State screening programs identify newborns with T-cell lymphopenia, researchers say
TUESDAY, Dec. 8 (HealthDay News) -- A DNA test can identify newborns with T-cell lymphopenia, a blood disorder that affects the immune system, U.S. researchers say.
Infants with T-cell lymphopenia -- an abnormally low level of white blood cells -- often appear normal and have no family history of immunodeficiency.
"Consequently, many infants with severe T-cell deficiencies are not identified until life-threatening infections occur," wrote Dr. John M. Routes, of the Medical College of Wisconsin and Children's Research Institute in Milwaukee, and colleagues.
Early diagnosis greatly improves the long-term prognosis of infants with T-cell lymphopenia. The researcher also noted that some vaccines recommended in early infancy can cause serious infections in infants with T-cell lymphopenia. Early detection of the immune system disorder could help prevent such infections.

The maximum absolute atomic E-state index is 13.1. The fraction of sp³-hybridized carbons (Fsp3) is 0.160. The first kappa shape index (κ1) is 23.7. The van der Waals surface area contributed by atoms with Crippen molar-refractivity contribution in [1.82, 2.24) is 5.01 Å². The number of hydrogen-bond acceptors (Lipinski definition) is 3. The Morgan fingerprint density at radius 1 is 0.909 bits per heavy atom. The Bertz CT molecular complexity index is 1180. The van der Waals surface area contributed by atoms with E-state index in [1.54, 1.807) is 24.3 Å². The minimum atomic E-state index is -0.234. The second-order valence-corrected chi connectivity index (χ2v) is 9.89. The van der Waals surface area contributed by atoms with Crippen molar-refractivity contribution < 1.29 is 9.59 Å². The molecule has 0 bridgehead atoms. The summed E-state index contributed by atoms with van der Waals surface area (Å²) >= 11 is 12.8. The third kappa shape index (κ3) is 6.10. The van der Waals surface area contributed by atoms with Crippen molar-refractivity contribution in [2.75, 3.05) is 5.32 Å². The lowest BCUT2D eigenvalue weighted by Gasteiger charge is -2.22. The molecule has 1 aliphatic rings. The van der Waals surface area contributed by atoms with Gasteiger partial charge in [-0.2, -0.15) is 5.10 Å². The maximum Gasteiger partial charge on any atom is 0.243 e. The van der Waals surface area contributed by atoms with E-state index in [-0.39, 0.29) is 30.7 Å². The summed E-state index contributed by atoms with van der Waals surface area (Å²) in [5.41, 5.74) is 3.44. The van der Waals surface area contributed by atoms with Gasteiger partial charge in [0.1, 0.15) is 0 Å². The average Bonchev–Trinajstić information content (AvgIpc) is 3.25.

In the new study, all infants born in Wisconsin in 2008 were screened for T-cell lymphopenia using a test that determines the number of T-cell receptor excision circles (TRECs) in DNA extracted from dried blood spots on newborn blood screening cards.
Of the 71,000 infants screened, 17 of the infants of at least 37 weeks' gestation had at least one abnormal TREC test result. Samples from 11 of those 17 infants were analyzed to count T cells. Eight were found to have T-cell lymphopenia and evaluated by a clinical immunologist, the study authors reported.
The findings, published in the Dec. 9 issue of the Journal of the American Medical Association, demonstrate the value of state screening programs for T-cell lymphopenia, the researchers wrote.
The U.S. National Institute of Child Health and Human Development explains primary immunodeficiency.
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